**Further Mathematics – SS1, SS2 & SS3 Curriculum; Scheme of Work; Assessment Tests**

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**ASSURE Educational Services** has put-together the scheme of work on **Further Mathematics**** **** – SS1, SS2 and SS3** based on the National Curriculum and the syllabus of WAEC and NECO. All the topics highlighted in the National Curriculum and the syllabus of WAEC and NECO have been accommodated in our Scheme of Work.

End of term Assessment Tests in SS1, SS2 and SS3 alongside Overall Assessment Tests are available. Schools may adopt our scheme of work because of its simplicity and ease of monitoring of academic activities.

The Scheme of Work stated below is inexhaustible. Schools are encouraged to input weeks and periods of completion of topics in accordance with the academic calendar, number of students and available classes.

**SS1 Further Mathematics – 1st Term Scheme of Work**

Class |
Term |
Main Topics |
Sub-Topics |
Contents |

SS1 |
1st Term |
Pure Mathematics |
Sets |
(i) Idea of a set defined by a property, Set notations and their meanings. (ii) Disjoint sets, Universal set and complement of set (iii) Venn diagrams, Use of sets And Venn diagrams to solve problems. (iv) Commutative and Associative laws, Distributive properties over union and intersection. |

Surds |
Surds of the form a/√b, a√b and a+b√n where a is rational, b is a positive integer and n is not a perfect square. | |||

Binary Operations |
Properties: Closure, Commutativity, Associativity and Distributivity, Identity elements and inverses. Use of properties to solve related problems. |

**SS1 Further Mathematics – 2nd Term Scheme of Work**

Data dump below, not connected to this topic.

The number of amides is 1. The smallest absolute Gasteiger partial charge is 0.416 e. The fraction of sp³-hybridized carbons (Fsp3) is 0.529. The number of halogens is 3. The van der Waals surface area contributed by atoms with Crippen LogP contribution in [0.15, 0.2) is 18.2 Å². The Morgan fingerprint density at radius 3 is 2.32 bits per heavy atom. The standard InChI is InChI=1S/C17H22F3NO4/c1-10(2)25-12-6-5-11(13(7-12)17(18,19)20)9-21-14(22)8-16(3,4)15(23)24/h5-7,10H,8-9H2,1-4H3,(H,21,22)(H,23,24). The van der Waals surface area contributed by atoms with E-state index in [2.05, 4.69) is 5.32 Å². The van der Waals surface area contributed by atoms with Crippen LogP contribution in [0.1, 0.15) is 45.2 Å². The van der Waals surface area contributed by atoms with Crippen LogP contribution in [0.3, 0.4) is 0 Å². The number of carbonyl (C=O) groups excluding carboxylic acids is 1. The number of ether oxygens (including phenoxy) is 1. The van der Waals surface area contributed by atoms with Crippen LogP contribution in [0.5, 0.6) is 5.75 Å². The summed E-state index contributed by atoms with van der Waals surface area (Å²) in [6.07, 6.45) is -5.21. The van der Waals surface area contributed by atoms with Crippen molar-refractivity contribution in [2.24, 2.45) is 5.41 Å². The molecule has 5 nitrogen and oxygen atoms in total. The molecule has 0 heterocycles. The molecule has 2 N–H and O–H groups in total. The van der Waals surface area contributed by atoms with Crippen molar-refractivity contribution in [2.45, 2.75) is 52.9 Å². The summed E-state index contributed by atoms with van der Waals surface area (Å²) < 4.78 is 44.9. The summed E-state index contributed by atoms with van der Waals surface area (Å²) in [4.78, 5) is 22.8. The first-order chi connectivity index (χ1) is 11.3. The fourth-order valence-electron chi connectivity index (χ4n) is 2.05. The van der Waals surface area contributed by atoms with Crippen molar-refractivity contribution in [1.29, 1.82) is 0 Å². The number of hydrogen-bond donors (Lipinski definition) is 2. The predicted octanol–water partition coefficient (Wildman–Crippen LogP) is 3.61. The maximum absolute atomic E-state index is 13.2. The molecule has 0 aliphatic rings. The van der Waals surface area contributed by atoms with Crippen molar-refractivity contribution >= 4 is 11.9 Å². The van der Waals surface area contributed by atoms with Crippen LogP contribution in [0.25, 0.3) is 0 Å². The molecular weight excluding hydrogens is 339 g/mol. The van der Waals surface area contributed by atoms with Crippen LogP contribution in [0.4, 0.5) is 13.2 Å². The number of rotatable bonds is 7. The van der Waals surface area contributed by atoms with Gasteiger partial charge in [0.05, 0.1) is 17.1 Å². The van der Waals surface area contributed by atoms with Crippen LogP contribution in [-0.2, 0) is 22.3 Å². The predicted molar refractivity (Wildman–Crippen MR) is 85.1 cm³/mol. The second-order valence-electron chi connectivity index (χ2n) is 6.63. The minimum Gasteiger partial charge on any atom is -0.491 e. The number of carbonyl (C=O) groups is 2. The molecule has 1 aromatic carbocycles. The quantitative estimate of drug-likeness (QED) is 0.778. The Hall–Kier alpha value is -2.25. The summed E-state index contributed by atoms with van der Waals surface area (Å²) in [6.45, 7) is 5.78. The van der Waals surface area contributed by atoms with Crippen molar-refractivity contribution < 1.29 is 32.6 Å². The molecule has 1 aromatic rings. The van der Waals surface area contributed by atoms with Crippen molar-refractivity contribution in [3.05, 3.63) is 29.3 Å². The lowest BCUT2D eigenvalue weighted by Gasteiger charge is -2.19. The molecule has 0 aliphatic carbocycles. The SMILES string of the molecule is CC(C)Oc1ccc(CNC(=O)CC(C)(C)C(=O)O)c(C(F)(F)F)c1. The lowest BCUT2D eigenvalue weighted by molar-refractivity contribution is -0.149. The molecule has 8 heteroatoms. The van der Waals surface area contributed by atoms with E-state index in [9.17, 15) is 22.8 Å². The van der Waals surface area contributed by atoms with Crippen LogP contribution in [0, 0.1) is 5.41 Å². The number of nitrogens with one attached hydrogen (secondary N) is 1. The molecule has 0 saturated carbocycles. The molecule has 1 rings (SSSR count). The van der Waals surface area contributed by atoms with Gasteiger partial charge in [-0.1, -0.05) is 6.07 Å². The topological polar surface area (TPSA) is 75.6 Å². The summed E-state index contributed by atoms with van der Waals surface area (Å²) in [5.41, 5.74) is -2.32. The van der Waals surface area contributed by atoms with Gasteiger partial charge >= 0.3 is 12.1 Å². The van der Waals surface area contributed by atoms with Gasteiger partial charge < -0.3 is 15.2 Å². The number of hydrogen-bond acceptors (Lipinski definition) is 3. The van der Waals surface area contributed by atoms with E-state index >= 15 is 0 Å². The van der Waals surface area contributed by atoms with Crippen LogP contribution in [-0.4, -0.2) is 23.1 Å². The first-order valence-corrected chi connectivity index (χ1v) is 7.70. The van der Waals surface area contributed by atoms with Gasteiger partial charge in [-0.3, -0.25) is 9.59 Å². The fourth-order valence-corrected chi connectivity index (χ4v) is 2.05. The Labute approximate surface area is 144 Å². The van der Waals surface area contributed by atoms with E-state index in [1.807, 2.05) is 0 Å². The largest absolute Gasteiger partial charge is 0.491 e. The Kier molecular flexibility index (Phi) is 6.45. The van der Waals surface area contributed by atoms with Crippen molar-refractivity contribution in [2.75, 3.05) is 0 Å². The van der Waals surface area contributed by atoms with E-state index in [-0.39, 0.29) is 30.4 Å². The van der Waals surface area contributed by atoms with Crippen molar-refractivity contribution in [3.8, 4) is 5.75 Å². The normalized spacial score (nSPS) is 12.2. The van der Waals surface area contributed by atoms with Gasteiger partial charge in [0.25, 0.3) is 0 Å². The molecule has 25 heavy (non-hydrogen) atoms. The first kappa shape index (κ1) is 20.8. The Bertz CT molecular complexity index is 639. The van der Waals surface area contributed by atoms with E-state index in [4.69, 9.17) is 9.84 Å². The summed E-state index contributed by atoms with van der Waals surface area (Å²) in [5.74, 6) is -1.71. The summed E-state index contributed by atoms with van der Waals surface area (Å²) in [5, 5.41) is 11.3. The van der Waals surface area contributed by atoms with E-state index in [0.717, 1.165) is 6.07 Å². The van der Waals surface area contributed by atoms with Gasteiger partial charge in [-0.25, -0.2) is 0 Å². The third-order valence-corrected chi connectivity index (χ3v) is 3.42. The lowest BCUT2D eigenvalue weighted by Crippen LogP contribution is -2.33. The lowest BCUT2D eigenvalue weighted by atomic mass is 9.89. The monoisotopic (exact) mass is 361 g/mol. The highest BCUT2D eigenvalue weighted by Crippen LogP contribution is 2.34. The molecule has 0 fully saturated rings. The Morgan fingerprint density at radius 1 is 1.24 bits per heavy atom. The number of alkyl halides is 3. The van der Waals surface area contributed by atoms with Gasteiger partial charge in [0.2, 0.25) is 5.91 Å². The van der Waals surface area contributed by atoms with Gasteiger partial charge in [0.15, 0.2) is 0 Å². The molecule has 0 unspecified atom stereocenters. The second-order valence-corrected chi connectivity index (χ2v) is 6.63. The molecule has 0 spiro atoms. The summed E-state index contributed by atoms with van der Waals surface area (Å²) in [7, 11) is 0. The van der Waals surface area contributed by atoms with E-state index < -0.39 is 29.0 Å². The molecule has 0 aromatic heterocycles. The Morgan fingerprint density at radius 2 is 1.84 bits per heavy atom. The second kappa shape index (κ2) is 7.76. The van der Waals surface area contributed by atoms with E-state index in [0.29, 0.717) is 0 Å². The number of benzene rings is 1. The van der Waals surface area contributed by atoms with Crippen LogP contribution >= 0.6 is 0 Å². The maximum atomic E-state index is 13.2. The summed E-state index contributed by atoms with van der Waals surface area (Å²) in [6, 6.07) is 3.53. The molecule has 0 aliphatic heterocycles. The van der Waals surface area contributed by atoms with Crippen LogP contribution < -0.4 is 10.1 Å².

Class |
Term |
Main Topics |
Sub-Topics |
Contents |

SS1 |
2nd Term |
Pure Mathematics |
Logical Reasoning |
(i) Rule of syntax: true or false statements, rule of logic applied to arguments, implications and deductions. (ii) The truth table |

Functions |
(i) Domain and co-domain of a function. (ii) One-to-one, onto, identity and constant mapping; (iii) Inverse of a function. (iv) Composite of functions. |
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Polynomial Functions |
(i) Linear Functions, Equations and Inequality (ii) Quadratic Functions, Equations and Inequalities (ii) Cubic Functions and Equations |
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Rational Functions |
(i) Rational functions of the form Q(x) = (f(x))/(g(x)), g(x)≠ 0. where g(x) and f(x) are polynomials. e.g. f:x →(ax+b)/(px²+qx+r)(ii) Resolution of rational functions into partial fractions. |

**SS1 Further Mathematics – 3rd Term Scheme of Work**

Class |
Term |
Main Topics |
Sub-Topics |
Contents |

SS1 |
3rd Term |
Pure Mathematics |
Indices and Logarithmic Functions |
(i) Indices Laws of indices. Application of the laws of indices to evaluating products, quotients, powers and nth root. Solve equations involving indices.(ii) Logarithms Laws of Logarithms. Application of logarithms in calculations involving product, quotients, power (log a ^{n}), nth roots (log√a , log a^{1/n}).Solve equations involving logarithms (including change of base).Reduction of a relation such as y = ax ^{b}, (a,b are constants) to a linear form:log _{10}y = b log_{10}x+log_{10}a.Consider other examples such as log ab ^{x} = log a + x log b;log (ab) ^{x} = x(log a + log b) = x log ab*Drawing and interpreting graphs of logarithmic functions e.g. y = ax ^{b}. Estimating the values of the constants a and b from the graph |

PermutationAnd Combinations. |
(i) Simple cases of arrangements| (ii) Simple cases of selection of objects.Knowledge of arrangement and selection is expected. The notations: ^{n}C_{r}, and ^{n}P_{r} for selection and arrangement respectively should be noted and used. e.g. arrangement of students in a row, drawing balls from a box with or without replacements.^{n}p_{r} = n!/(n-r)!^{n}C_{r}= n!/r!(n-r)! |
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Binomial Theorem |
Expansion of (a + b)^{n}.Use of (1+x) ^{n} ≈1+nx for any rational n, where x is sufficiently small. e.g (0.998)^{1/3}Use of the binomial theorem for positive integral index only.Proof of the theorem not required. |

**SS2 Further Mathematics – 1st Term Scheme of Work**

Class |
Term |
Main Topics |
Sub-Topics |
Contents |

SS2 |
1st Term |
Pure Mathematics |
Sequences and Series |